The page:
Even if Dominique Strauss-Kahn manages to avoid facing sexual-assault charges in New York, he still faces accusations in France, where 31-year-old French journalist Tristane Banon claims he tried to rape her in 2002. Why she never came forward at the time has largely been chalked up to pressure from her mother, Anne Mansouret, a senior official in France's Socialist Party and best friends with Brigitte Guillemette, DSK's wife at the time as well as Tristane's godmother.
That case just got a whole lot messier: According to a report by the French magazine L'Express, Mansouret recently revealed to the special prosecutor investigating Tristane's case that she had a very real, very messy reason for advising her daughter as she did: her own sexual past with DSK.
Mansouret told the prosecutor that she had a single, violent sexual encounter with DSK in the OECD building in Paris, where he worked as special adviser to the organization's secretary general. ("He took me with the vulgarity of a soldier," were her exact words, according to the Daily Mail.) This apparently took place soon after DSK began working at the OECD in 2000; the alleged attack against Tristane Banon took place in 2002 — which means if the events occurred as the two women claim, barely two years elapsed between the incidents.
Mansouret kept the encounter secret at first — after all, she'd had sex with her best friend's husband — but then in 2002 she got the phone call from Tristane, who claimed to have just escaped from the empty apartment where she says DSK locked the door and attacked her. Soon after, Mansouret called her friend Brigitte, who in turn confronted DSK. According to the report, he then confessed to Brigitte that he slept with Mansouret and went after her daughter.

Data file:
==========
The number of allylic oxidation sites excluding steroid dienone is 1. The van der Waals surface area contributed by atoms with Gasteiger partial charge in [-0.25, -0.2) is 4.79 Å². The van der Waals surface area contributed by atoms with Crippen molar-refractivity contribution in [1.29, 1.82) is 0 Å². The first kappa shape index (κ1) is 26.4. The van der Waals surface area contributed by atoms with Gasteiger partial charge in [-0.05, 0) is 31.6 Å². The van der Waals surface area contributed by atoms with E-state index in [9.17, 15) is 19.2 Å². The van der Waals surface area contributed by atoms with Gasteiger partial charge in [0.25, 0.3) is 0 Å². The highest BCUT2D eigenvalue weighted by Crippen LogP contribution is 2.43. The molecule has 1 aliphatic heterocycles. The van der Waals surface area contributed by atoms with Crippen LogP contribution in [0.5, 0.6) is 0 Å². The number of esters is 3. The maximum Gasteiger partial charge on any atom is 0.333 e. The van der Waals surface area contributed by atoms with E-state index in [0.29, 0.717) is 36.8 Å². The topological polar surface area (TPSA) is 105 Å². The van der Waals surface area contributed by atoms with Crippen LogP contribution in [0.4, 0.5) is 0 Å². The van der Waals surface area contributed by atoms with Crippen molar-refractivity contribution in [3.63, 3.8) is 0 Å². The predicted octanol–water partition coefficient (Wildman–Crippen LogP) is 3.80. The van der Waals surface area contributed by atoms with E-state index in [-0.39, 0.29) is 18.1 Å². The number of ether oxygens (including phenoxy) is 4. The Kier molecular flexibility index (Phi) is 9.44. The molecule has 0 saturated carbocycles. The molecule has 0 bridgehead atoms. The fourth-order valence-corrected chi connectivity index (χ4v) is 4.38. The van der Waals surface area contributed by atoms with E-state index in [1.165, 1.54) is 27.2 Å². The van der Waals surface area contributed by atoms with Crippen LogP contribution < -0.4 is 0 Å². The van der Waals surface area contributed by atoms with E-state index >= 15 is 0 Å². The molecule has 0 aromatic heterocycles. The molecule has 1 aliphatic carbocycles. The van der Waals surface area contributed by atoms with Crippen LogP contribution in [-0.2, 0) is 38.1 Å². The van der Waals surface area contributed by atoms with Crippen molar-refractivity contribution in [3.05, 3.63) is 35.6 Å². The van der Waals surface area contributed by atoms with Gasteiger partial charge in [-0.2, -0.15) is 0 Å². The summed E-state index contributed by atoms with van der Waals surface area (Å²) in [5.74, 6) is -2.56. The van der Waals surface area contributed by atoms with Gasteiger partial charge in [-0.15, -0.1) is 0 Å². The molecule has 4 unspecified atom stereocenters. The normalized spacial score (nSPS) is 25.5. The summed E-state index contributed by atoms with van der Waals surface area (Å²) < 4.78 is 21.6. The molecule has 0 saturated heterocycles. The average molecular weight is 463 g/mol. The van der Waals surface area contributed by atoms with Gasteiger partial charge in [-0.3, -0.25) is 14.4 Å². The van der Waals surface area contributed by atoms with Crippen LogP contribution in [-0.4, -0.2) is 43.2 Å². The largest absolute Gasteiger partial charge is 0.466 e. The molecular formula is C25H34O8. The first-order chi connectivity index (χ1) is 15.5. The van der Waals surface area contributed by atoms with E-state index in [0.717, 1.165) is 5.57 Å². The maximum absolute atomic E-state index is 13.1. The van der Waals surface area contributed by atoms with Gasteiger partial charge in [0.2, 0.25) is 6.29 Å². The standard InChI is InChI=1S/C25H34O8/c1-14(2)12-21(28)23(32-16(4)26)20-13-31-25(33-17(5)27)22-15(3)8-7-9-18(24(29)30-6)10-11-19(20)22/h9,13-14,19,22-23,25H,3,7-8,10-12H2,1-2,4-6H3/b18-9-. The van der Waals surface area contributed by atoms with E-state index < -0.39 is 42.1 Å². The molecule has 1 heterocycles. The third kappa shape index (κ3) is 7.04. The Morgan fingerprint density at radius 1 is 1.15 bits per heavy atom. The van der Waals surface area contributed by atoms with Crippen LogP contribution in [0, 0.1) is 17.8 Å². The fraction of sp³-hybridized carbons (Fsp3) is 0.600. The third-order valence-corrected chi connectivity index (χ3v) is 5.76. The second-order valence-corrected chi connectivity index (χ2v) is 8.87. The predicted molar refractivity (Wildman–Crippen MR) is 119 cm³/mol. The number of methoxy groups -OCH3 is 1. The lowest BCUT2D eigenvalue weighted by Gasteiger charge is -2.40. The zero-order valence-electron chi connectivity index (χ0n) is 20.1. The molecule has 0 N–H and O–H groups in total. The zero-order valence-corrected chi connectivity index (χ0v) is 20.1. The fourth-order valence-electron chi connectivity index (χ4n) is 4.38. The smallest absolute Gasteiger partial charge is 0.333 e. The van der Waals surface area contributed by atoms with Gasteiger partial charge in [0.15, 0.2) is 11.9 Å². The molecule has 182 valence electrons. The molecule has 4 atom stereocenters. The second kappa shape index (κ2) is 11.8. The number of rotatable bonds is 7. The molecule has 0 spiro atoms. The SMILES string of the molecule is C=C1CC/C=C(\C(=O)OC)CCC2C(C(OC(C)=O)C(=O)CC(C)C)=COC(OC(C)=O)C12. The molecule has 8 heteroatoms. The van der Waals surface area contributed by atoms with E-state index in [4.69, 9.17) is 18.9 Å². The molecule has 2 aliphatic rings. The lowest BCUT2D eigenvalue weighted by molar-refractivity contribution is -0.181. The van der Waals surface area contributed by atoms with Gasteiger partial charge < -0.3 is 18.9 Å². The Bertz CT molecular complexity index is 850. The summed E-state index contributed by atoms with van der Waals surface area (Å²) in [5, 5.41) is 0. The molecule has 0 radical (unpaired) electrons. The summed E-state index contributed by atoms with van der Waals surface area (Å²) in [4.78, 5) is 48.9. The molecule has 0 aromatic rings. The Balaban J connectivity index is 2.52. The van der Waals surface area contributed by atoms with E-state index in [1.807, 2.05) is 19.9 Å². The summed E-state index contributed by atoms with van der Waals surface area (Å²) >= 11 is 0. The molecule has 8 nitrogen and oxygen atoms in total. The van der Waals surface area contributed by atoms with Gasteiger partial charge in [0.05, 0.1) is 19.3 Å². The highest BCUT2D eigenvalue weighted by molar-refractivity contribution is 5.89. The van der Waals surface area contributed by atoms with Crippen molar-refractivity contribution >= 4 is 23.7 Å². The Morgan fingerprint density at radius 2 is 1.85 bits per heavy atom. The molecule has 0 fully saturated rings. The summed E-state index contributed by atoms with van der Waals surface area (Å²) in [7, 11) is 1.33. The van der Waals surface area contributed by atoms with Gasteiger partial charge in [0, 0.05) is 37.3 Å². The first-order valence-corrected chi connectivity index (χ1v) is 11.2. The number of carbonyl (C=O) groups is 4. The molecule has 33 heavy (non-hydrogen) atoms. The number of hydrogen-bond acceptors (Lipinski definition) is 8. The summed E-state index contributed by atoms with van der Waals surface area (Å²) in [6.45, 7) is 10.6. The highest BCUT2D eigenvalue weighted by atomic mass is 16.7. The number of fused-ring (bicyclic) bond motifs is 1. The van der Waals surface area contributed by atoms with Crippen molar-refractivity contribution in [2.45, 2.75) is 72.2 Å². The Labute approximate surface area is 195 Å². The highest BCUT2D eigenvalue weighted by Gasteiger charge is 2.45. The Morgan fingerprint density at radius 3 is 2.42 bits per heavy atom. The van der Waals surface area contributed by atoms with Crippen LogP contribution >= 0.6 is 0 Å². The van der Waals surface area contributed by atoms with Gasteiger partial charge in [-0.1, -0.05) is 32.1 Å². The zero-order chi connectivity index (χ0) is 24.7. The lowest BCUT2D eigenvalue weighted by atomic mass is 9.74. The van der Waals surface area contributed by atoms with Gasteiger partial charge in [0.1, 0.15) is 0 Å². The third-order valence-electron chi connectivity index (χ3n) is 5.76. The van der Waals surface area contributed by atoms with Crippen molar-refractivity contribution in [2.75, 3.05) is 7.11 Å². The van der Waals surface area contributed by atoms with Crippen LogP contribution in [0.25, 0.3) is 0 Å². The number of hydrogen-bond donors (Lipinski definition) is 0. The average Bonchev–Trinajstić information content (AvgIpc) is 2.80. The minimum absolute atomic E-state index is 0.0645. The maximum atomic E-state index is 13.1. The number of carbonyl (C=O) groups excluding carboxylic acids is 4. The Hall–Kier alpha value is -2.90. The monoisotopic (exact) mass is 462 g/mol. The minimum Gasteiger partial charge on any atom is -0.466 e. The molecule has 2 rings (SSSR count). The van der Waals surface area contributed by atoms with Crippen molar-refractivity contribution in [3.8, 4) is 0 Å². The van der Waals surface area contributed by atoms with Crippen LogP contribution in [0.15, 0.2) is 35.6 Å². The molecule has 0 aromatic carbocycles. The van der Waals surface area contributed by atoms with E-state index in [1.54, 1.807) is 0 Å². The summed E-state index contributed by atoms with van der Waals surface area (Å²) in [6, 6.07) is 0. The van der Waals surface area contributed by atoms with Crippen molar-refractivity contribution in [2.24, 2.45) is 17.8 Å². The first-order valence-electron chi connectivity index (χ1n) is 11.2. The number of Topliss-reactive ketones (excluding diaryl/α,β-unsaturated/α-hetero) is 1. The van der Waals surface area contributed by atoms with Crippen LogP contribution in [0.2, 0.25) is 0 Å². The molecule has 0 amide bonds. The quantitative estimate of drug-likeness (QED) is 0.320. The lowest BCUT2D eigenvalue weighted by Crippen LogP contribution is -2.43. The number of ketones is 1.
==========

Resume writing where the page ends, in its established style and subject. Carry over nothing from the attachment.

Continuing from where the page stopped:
Despite her daughter's decision not to press charges at the time, Mansouret wanted to give DSK a piece of her mind, and the two met over a glass of wine in a bistro:
According to Anne Mansouret, DSK was sorry, he apologized for his behavior, saying he didn't intend to harm Tristane. But, according to the young girl's mother, he didn't seem particularly worried about a complaint being filed.
And it gets even spicier. While Tristane and her mother were deciding whether or not to move forward with any judicial action, a Socialist Party politician, François Hollande, took an interest in the matter. (For those of you keeping up with your French presidential wannabes, Hollande is considered one of the top Socialist Party contenders now that DSK is largely out of the picture;
his partner is he has four children with Ségolène Royal, the Socialist presidential candidate in 2006.) Tristane confirms that he did, in fact, give Banon a call; it's unclear what he counseled her to do.
Hollande is expected to be called up by the special investigator any day now, according to Le Nouvel Observateur. This is just not a good year to be a Socialist in France running for president.
The DSK Banon Affair: Hollande Expected to be Questioned Soon [Le Nouvel Observateur]
The DSK-Banon Affair: Anne Mansouret's Secrets [L'Express]